almanac-02In 1940 the work was entrusted to the Church archivist, Dr. J. A. S. Oberholster. He continued it until 1950, with a slight change in the title as hereafter. 1944-62: Jaarboek van die Gefedereerde Nederduitse Gereformeerde Kerke. From 1950 until his death in 1964 the Rev. J. Norval Geldenhuys was the chief compiler. 1963- : Jaarboek van die Nederduitse Gereformeerde Kerke (Mother, Mission and Bantu churches). Under its new title, this work remains an indispensable source of information regarding ecclesiastical and related matters and is by far the oldest South African work of reference in this field. 1870 until today : Almanak voor de Geref. Kerk in Zuid-Afrika. The title later appears in Afrikaans. 1907 until today: Almanak voor de Nederduitsch Hervormde Kerk in Zuid-Afrika (later: Afrika). From 1930 in Afrikaans, it developed greatly under Prof S. P. Engelbrecht. 1866-1908: The S.A. Agriculturists’ Almanac, by J. H. F. von Wurzburg-Schade (Wynberg). 1877-1918 with some interruptions: Die Afrikaanse Almanak, burgerlik en kerkelik ,by the Rev. S. J. du Toit and others (Paarl). One of the principal publications of the First Afrikaans Language Movement. 1887: Deutscher Volkskalender , published by Hermann Michaelis at Cape Town. Continued 1912-14 as (Illustrierter) Sud-Afrikanischer Volkskalender in Johannesburg. A rich source of knowledge about the German community and literature in South Africa. 1875: Descriptive Handbook of the Cape Colony: its condition and resources, by J. Noble. 1886: Official Handbook: History, productions, and resources of the Cape of Good Hope, by J. Noble. 1893 and 1896: Illustrated Official Handbook of the Cape and South Africa, by J. Noble. 1848-72: Eastern Province Annual Directory and Almanac, continued as Eastern Province Year-book and Commercial Directory, Grahamstown, 1872-78 (?). 1872-1874-8; 1883-90; 1892-93: Port Elizabeth Directory and Guide to the Eastern Province, Port Elizabeth. 1896-1910: P.E. Year-book and Directory, Port Elizabeth. 1888-89 et sqq.: The General Directory of South Africa, etc. by Dennis Edwards. This gradually supplanted the Argus Annual (see above). From 1909/10 it bore the title United South Africa.

Outside the Cape may be mentioned:1863-?: The Natal Almanac, Directory and Yearly Register, P. Davis & Sons (Pietermaritzburg). A comprehensive and compendious almanac, which continued at least into the 1920s. 1876: De Oranjevrijstaatsdshe Almanak (Bloemfontein). A kind of almanac of public affairs, which two years later became: 1878- 1939(?): De Boerenvriend Huisalmanak (Bloemfontein). Its title was afterward preceded by the word ‘Express’; it was eventually published in Afrikaans. Carl Borckenhagen was the principal figure in its production. 1904-32 (or after): De Boerenvriend (afterwards Die Boerevriend) Huisalmanak (Bloemfontein). An imitation of the above-mentioned almanac, which in consequence added the word Express to its title. 1893-94: Vijstaatsch Jaarboek en Almanak – Free State Annual and Trades Directory, Bloemfontein. 1892-99: Staats-Almanak der (later: voor de ) Zuid Afrihaansche Republiek. This was an official publication, a complete and dependable annual review of the government institutions of the Transvaal, with a historical calendar. 1877-98(?) with interruptions: Jeppe’s Transvaal Almanac and Directory. Compiled by the well-known F. H. Jeppe, cartographer, and publisher. 1893 et sqq.: De Kaap Annual (Transvaal), printed at Barberton. Towards the end of the 19th cent. the transition from almanacs to directories is much clearer, as appears from the following list: 1891; 1893-97: Natal Directory, later Braby’s Natal Directory. 1893: 1897-98: The Dennis Edwards Cape Town Directory 1894; 1896: Longland’s Johannesburg and Districts Directory 1897: Juta’s Directory of Cape Town 1898: Juta’s Directory of Cape Town and Suburbs 1899-1927: Juta’s Directory of Cape Town, Suburbs and Simonstown. There are further changes of title to Cape Peninsula, etc. 1899: The Dennis Edwards S.A. Year-book and Directory of Cape Town. This year-book appeared until 2932. 1899: Longland’s Transvaal and Rhodesian Directory 1900-03; 1906-0: Kimberley Year-book and Directory, by Mark Henderson. 1900; 1904-05: Donaldson and Hill’s Eastern Province ( Cape Colony ) Directory 1901: Complete Guide to Cradock – professional and trade directory, compiled by W. Taylor and published by Thomas Scanes, Cradock. 1901/2; 1905/06;1908/09; 1909/10 et sqq.: Guide to South Africa for the use of tourists, sportsmen, invalids, and settlers. This continued until at least 1949, with a change of title to Guide to South and East Africa, etc. 1901; 1902-04: Longland’s Cape Town and District.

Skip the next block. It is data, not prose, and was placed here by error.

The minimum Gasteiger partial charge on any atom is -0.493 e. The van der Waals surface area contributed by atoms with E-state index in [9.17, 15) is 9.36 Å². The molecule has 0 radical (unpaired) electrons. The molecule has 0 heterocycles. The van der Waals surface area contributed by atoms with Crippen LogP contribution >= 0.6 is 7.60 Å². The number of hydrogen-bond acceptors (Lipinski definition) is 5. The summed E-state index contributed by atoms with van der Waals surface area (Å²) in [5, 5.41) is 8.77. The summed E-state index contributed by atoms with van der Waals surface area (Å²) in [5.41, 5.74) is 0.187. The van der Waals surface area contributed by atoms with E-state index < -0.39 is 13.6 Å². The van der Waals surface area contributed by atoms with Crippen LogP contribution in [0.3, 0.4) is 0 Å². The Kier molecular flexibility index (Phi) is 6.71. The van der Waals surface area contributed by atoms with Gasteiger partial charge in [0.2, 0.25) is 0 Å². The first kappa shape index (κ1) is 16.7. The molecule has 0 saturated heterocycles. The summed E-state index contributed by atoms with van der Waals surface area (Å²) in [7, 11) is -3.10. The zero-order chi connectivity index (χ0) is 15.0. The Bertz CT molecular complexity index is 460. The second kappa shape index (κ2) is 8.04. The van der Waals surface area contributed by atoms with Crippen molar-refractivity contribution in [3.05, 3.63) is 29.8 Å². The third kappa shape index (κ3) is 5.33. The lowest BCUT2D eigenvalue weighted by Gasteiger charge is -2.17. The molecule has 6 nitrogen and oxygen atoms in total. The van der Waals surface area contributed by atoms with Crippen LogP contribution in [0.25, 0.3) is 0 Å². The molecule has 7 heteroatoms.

Owing to the growth of communal life year-books and directories became dominant in the 20th century as information and reference books concerning social, political, and commercial conditions. The contents are usually sufficiently indicated by the titles. Among the most important should be mentioned: 1902/03; 1903/04: The South African Year Book, by S. M. Gluckstein (London and Cape Town). 1905-10: Het Z.A. Jaarboek en Algemene Gids, by G. R. Hofmeyr and C. G. Murray (Cape Town), (later B. J. van de Sandt de Villiers), the first complete general South African year-book in Nederlands. 1910 until today: Official South African Municipal Year Book. An indispensable source of information about cities and towns. 1911-12: The South African Almanack and Reference Book, by E. Glanville, Cape Town . Excellent summaries of a diversified nature. 1914 et sqq. (?):